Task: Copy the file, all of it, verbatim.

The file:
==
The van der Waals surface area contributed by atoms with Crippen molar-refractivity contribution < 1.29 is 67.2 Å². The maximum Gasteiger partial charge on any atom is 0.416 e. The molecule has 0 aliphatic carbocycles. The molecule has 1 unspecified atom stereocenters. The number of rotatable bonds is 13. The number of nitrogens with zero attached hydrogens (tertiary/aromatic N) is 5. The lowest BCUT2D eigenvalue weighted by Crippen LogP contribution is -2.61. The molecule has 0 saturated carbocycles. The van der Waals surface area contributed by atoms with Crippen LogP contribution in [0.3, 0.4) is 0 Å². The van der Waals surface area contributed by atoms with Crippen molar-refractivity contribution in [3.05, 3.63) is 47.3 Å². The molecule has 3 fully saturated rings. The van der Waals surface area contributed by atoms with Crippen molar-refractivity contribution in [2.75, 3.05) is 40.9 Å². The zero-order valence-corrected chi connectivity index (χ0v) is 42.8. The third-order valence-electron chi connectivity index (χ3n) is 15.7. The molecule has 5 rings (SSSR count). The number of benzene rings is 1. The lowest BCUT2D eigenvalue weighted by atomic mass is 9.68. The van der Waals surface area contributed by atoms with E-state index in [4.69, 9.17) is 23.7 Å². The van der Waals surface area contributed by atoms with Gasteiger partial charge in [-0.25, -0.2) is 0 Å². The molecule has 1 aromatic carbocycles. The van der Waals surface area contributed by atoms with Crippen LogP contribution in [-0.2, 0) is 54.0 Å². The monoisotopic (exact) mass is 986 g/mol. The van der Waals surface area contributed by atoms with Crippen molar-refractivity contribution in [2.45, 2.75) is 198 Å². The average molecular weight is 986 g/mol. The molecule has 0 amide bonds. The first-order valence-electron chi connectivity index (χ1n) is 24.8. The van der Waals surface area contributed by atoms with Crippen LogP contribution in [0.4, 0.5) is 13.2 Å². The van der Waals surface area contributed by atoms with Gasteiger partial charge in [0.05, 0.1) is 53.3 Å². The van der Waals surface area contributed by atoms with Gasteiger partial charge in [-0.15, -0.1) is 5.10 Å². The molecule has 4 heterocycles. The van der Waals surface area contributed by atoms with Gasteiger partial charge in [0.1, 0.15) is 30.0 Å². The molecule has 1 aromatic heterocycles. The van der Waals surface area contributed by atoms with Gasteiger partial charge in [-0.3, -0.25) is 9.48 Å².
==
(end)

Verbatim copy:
The van der Waals surface area contributed by atoms with Crippen molar-refractivity contribution < 1.29 is 67.2 Å². The maximum Gasteiger partial charge on any atom is 0.416 e. The molecule has 0 aliphatic carbocycles. The molecule has 1 unspecified atom stereocenters. The number of rotatable bonds is 13. The number of nitrogens with zero attached hydrogens (tertiary/aromatic N) is 5. The lowest BCUT2D eigenvalue weighted by Crippen LogP contribution is -2.61. The molecule has 0 saturated carbocycles. The van der Waals surface area contributed by atoms with Crippen LogP contribution in [0.3, 0.4) is 0 Å². The van der Waals surface area contributed by atoms with Crippen molar-refractivity contribution in [3.05, 3.63) is 47.3 Å². The molecule has 3 fully saturated rings. The van der Waals surface area contributed by atoms with Crippen molar-refractivity contribution in [2.75, 3.05) is 40.9 Å². The zero-order valence-corrected chi connectivity index (χ0v) is 42.8. The third-order valence-electron chi connectivity index (χ3n) is 15.7. The molecule has 5 rings (SSSR count). The number of benzene rings is 1. The lowest BCUT2D eigenvalue weighted by atomic mass is 9.68. The van der Waals surface area contributed by atoms with E-state index in [4.69, 9.17) is 23.7 Å². The van der Waals surface area contributed by atoms with Gasteiger partial charge in [-0.25, -0.2) is 0 Å². The molecule has 1 aromatic carbocycles. The van der Waals surface area contributed by atoms with Crippen LogP contribution in [-0.2, 0) is 54.0 Å². The monoisotopic (exact) mass is 986 g/mol. The van der Waals surface area contributed by atoms with Crippen molar-refractivity contribution in [2.45, 2.75) is 198 Å². The average molecular weight is 986 g/mol. The molecule has 0 amide bonds. The first-order valence-electron chi connectivity index (χ1n) is 24.8. The van der Waals surface area contributed by atoms with Crippen LogP contribution in [0.4, 0.5) is 13.2 Å². The van der Waals surface area contributed by atoms with Gasteiger partial charge in [0.05, 0.1) is 53.3 Å². The van der Waals surface area contributed by atoms with Gasteiger partial charge in [-0.15, -0.1) is 5.10 Å². The molecule has 4 heterocycles. The van der Waals surface area contributed by atoms with Gasteiger partial charge in [0.1, 0.15) is 30.0 Å². The molecule has 1 aromatic heterocycles. The van der Waals surface area contributed by atoms with Gasteiger partial charge in [-0.3, -0.25) is 9.48 Å².